They can take the very first affordable step, begin to save money, build trust in the technology, use their savings for other important household expenditure – like food, seeds for planting, school books – and then consider the next step on the energy ladder; buying larger lights or small home systems and ultimately buying higher levels of energy provision to power TVs and fridges.
In exactly this way, we know we have helped change the lives of over 1.5 million families already. And on a more macro level this has also meant that whole markets have been created. We were very deliberately creating a slip-stream in which other solar companies and NGOs could and have followed.
It is the consequence of this that led to my second apprehension. I found myself rueing the practical repercussions of being a trail-blazer. What happens when you are the victim of your own success but the job is far from done?
Along with catalysation of the markets in Tanzania and Kenya came increased competition – and most damaging of all a flood of cheap low quality rip-off products many of which last barely a few weeks. As a result sales in our two biggest markets fell off dramatically causing us all kinds of problems. Due to this, we are going through some very painful re-structuring and having to make some very hard decisions in response to a fast-moving market and severe cash restrictions.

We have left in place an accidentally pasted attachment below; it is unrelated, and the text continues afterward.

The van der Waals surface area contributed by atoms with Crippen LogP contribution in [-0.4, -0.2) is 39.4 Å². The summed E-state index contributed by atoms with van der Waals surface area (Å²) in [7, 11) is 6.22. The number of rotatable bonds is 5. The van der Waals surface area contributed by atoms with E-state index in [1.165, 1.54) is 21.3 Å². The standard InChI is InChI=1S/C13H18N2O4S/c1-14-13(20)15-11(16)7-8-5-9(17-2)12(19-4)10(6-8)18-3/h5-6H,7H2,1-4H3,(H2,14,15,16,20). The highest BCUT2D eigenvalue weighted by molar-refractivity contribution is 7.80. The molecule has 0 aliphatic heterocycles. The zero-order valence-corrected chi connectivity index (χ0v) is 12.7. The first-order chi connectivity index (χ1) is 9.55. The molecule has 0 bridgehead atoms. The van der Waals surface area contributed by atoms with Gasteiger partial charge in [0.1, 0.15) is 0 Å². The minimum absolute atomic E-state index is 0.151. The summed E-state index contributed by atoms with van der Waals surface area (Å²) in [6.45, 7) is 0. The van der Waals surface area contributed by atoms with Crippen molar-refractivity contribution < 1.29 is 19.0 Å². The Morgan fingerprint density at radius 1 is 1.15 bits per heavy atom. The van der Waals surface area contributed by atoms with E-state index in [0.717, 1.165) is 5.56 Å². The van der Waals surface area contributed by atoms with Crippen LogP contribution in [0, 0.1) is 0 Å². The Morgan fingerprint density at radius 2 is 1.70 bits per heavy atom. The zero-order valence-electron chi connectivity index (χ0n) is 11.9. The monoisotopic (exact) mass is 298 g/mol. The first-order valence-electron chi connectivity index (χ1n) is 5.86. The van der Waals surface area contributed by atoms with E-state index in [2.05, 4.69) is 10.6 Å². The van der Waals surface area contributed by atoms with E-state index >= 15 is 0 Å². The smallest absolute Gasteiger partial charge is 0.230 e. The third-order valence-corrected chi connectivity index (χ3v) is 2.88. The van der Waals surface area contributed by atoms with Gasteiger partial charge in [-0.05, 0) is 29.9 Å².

The two things we have learned at SolarAid is that in such a fast-moving environment, you must always stand prepared to rip up your business plan and start again.
We did that once before – five years ago – which then saw us become incredibly successful and with that in mind, are in the middle of taking a very hard look once again. The second is that every organisation must constantly check alignment of its goals, the models and approaches they use and the money and resources they can mobilise.
We have seen that what has served us well for a number of years is no longer quite working. So much of our re-thinking is ensuring we get this right in the face of new realities and continue to serve our customers (not beneficiaries) as best we can.
As I prepare to leave SolarAid to start my next big adventure I know there are some very exciting years ahead. SolarAid and SunnyMoney remain utterly relevant to what is needed – reaching into that ‘last-mile’ and opening markets for the good of all. Much of the recent activity in Africa has been concentrated in five to six countries – there are another 45 to 50 countries in sub-Saharan Africa which must now also see the benefits of everything that we and many others have learned and are capable of doing.
For all the recognition along the way, by far the biggest reward has been working with a committed and passionate team – and knowing, absolutely knowing, that each and every single light we have sold has brought enormous benefit to each one of the families who made the decision to invest with their own money. In many ways they are leading the way – and we must follow.